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The Presbyterian Synod in Eagan has allocated $450,000 to trusts that will benefit African American and Indigenous communities. Following its lead, a Presbyterian church in Bloomington has designated $267,000. And in Minneapolis, a Lutheran church wrote a $250,000 check to the Indian Land Tenure Foundation to help Native people recover their rightful homelands.

While national debates about reparations continue to swirl, some Minnesota churches have opted to stop talking and open their checkbooks.

"The name of God was taken in vain and abused to build white supremacy," said the Rev. Jim Bear Jacobs. "We have to make that right."

Jacobs, along with the Rev. Pam Ngunjiri, leads the Truth and Reparations initiative at the Minnesota Council of Churches. It was born in 2020 to build racial equity across the council's 27 member denominations and 1 million members. It's part of a groundswell of local efforts aimed at mobilizing Christians to redress inequity through education, truth-telling and reparations.

"We have quite a history in the Presbyterian church and it's not a pretty one with regard to our relationship with Afro American and Indigenous folks," said the Rev. Sarah Moore-Nokes, a Presbyterian minister and administrative volunteer at Restorative Actions. "We need to be leading the charge to reconcile — to make right — the wrongs we have done that we have not yet addressed."

Restorative Actions, a grassroots coalition of Presbyterian leaders, invites institutions and individuals to surrender some of their accumulated wealth to counter the racial wealth gap.

"We're trying to create a witness and a statement in our churches," said Jim Koon, director of financial services at the Eagan-based Synod of Lakes and Prairies and Restorative Actions volunteer. "This represents wealth that doesn't belong to us. We don't control it. We surrender it and give up full agency to the groups that know best what needs to be done."

Of course, many churches have long histories of charitable giving, but reparations, its proponents say, are different.

"Reparations require risk and vulnerability on the part of white people. It requires a releasing of power and a transferring of power to Black and Indigenous people and communities," said Jacobs. "You can give all you want out of your [charity] fund, and still maintain your position of power. But reparations cannot have that imbalance."

A call to repair

Throughout U.S. history, the Bible and other Christian texts have been used to support slavery, theft and violence. In fact, the Doctrine of Discovery, a 15th-century Christian text, has been foundational to the justification of European colonization and subjugation in the "New World" and Africa.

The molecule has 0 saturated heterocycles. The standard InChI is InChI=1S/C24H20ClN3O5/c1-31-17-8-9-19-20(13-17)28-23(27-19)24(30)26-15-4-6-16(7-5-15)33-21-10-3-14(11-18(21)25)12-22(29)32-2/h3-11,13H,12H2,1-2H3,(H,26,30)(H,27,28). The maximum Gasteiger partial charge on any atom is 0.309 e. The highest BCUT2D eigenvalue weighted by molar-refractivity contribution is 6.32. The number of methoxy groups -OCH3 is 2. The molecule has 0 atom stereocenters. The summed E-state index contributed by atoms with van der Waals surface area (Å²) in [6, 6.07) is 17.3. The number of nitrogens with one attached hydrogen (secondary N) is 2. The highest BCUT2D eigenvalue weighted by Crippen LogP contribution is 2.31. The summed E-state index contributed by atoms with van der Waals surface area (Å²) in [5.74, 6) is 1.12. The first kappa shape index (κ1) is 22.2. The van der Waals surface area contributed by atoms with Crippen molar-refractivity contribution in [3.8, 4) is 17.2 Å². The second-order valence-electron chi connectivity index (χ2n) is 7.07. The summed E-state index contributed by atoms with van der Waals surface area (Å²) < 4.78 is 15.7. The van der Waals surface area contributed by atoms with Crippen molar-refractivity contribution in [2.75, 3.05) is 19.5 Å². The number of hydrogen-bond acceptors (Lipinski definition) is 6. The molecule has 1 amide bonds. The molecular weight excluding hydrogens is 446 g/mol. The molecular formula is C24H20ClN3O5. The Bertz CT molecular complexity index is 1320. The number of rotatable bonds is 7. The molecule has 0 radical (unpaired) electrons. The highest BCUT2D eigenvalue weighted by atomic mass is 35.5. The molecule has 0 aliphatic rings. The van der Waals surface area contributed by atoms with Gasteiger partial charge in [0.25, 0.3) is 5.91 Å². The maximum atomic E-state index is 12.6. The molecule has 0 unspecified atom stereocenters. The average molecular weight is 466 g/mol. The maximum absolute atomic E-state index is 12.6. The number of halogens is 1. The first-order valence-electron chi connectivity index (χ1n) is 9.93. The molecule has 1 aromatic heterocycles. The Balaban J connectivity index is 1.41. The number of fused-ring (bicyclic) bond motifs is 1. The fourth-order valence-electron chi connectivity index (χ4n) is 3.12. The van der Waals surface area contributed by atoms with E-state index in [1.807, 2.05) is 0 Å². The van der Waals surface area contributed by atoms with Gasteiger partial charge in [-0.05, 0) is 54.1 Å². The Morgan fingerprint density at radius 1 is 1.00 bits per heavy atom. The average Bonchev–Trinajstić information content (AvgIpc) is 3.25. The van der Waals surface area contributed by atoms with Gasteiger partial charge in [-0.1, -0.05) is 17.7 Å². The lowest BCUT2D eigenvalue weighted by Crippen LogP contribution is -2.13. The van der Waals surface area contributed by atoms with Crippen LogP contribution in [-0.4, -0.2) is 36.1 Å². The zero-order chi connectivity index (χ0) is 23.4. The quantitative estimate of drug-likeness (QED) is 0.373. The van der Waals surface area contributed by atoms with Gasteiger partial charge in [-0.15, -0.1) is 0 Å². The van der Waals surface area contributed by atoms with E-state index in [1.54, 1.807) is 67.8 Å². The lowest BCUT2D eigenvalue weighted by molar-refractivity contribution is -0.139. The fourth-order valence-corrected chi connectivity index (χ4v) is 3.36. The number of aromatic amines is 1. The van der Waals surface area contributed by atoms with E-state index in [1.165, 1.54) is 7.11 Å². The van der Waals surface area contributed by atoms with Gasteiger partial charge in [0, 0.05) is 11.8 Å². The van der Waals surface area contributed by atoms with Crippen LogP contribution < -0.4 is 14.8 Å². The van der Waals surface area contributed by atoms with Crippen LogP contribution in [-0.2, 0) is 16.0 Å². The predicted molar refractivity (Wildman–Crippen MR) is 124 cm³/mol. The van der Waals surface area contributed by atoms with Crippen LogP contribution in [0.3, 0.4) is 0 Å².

Jacobs is calling on Minnesota churches to read their sacred stories again through a fresh lens.

"This is the central call of the gospel: To repair the harm," said Jacobs. "If you want to argue that you don't owe reparations because you didn't directly steal land and you didn't directly own slaves, well, look, the story of the good Samaritan was that how we are to live in the world is to bind wounds we did not inflict and pay a debt that we did not incur."

At Our Saviour's Lutheran in Minneapolis, church leaders use the biblical story of Zacchaeus as an anchor for its reparations.

In the Book of Luke, Zacchaeus is a rich tax collector. When he meets Jesus, he declares that he will give half of what he owns to the poor and repay anyone he has defrauded four times over. Jesus responds, "Today salvation has come to this house."

"I read that story and I hear joy," said Pastor Martha Schwehn Bardwell of Our Saviour's. "I hear a surge of the spirit in Zacchaeus being like, 'I am present with the living God and I'm going to give away half of my wealth.' "

In its 2022 budget, Our Saviour's included $9,000 for reparations. This year, it increased the amount to $12,000 and is discussing how to leverage its property and church foundation to repair harm in the surrounding Phillips community, perhaps in the form of affordable housing.

Discussions are ongoing, but Bardwell said the effort has already helped the congregation connect with the neighborhood. "We're building relationships and listening to be responsive to the needs and dreams of our neighbors," she said.

Relationships also are at the heart of Holy Trinity Lutheran Church's reparations work. When the Minneapolis church received an unexpected profit from a property sale, it gave $250,000 to the Indian Land Tenure Foundation.

"We have the moral mandate to move forward in creative ways that actually work toward repairing relationships alongside redistributing wealth," said church council president Allison Johnson Heist. "This is not only about issuing funds, but it's about being in the work and struggle together."

A step of faith

Despite the local support for reparations, not all Minnesota churches have broached the topic. And some that have are hampered by internal disagreements and declining church membership and resources.

In response, organizations like Sacred Reckonings and Minnesota Interfaith Power and Light are offering training programs and reparations "learning labs" to help congregations build capacity and networks of support.

As the nation continues to grapple with the issue of reparations, many faith-based groups see their work as public witness for a growing movement, one that they hope will impact national policies.

"If the church is what we want it to be, it needs to do this," said Koon. "It's right. And it's necessary. And if it's right and it's necessary, here's where faith comes in: It must be possible."